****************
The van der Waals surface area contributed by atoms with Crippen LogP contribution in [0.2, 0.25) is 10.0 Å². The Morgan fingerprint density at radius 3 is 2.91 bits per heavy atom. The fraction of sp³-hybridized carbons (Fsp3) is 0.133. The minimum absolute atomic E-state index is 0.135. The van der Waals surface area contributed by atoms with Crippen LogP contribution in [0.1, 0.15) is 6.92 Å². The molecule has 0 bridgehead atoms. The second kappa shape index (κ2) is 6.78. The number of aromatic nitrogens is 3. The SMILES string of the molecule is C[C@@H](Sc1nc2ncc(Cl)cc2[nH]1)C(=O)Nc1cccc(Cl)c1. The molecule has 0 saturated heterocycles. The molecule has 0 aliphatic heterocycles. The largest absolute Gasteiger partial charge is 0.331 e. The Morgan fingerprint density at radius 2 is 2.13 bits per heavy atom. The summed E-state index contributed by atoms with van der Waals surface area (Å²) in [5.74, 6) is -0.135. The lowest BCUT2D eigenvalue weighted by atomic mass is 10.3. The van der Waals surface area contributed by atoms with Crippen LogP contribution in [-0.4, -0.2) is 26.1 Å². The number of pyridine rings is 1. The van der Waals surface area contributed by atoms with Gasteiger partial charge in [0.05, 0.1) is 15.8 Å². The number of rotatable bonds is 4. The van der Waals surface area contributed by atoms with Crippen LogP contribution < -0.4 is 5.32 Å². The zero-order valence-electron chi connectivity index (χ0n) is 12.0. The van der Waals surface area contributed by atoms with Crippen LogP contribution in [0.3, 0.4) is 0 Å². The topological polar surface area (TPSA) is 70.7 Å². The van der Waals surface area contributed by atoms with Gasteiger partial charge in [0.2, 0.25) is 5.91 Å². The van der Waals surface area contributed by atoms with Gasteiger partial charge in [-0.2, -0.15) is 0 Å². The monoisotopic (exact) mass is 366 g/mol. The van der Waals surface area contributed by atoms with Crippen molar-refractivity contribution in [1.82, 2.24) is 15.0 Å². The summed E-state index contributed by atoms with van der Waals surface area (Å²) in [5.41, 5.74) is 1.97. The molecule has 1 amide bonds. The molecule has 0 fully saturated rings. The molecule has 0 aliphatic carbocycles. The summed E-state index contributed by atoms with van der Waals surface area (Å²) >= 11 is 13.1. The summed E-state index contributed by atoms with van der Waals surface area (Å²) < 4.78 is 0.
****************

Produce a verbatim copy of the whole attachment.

The van der Waals surface area contributed by atoms with Crippen LogP contribution in [0.2, 0.25) is 10.0 Å². The Morgan fingerprint density at radius 3 is 2.91 bits per heavy atom. The fraction of sp³-hybridized carbons (Fsp3) is 0.133. The minimum absolute atomic E-state index is 0.135. The van der Waals surface area contributed by atoms with Crippen LogP contribution in [0.1, 0.15) is 6.92 Å². The molecule has 0 bridgehead atoms. The second kappa shape index (κ2) is 6.78. The number of aromatic nitrogens is 3. The SMILES string of the molecule is C[C@@H](Sc1nc2ncc(Cl)cc2[nH]1)C(=O)Nc1cccc(Cl)c1. The molecule has 0 saturated heterocycles. The molecule has 0 aliphatic heterocycles. The largest absolute Gasteiger partial charge is 0.331 e. The Morgan fingerprint density at radius 2 is 2.13 bits per heavy atom. The summed E-state index contributed by atoms with van der Waals surface area (Å²) in [5.74, 6) is -0.135. The lowest BCUT2D eigenvalue weighted by atomic mass is 10.3. The van der Waals surface area contributed by atoms with Crippen LogP contribution in [-0.4, -0.2) is 26.1 Å². The number of pyridine rings is 1. The van der Waals surface area contributed by atoms with Gasteiger partial charge in [0.05, 0.1) is 15.8 Å². The number of rotatable bonds is 4. The van der Waals surface area contributed by atoms with Crippen LogP contribution < -0.4 is 5.32 Å². The zero-order valence-electron chi connectivity index (χ0n) is 12.0. The van der Waals surface area contributed by atoms with Crippen LogP contribution in [0.3, 0.4) is 0 Å². The topological polar surface area (TPSA) is 70.7 Å². The van der Waals surface area contributed by atoms with Gasteiger partial charge in [0.2, 0.25) is 5.91 Å². The van der Waals surface area contributed by atoms with Gasteiger partial charge in [-0.2, -0.15) is 0 Å². The monoisotopic (exact) mass is 366 g/mol. The van der Waals surface area contributed by atoms with Crippen molar-refractivity contribution in [1.82, 2.24) is 15.0 Å². The summed E-state index contributed by atoms with van der Waals surface area (Å²) in [5.41, 5.74) is 1.97. The molecule has 1 amide bonds. The molecule has 0 fully saturated rings. The molecule has 0 aliphatic carbocycles. The summed E-state index contributed by atoms with van der Waals surface area (Å²) >= 11 is 13.1. The summed E-state index contributed by atoms with van der Waals surface area (Å²) < 4.78 is 0.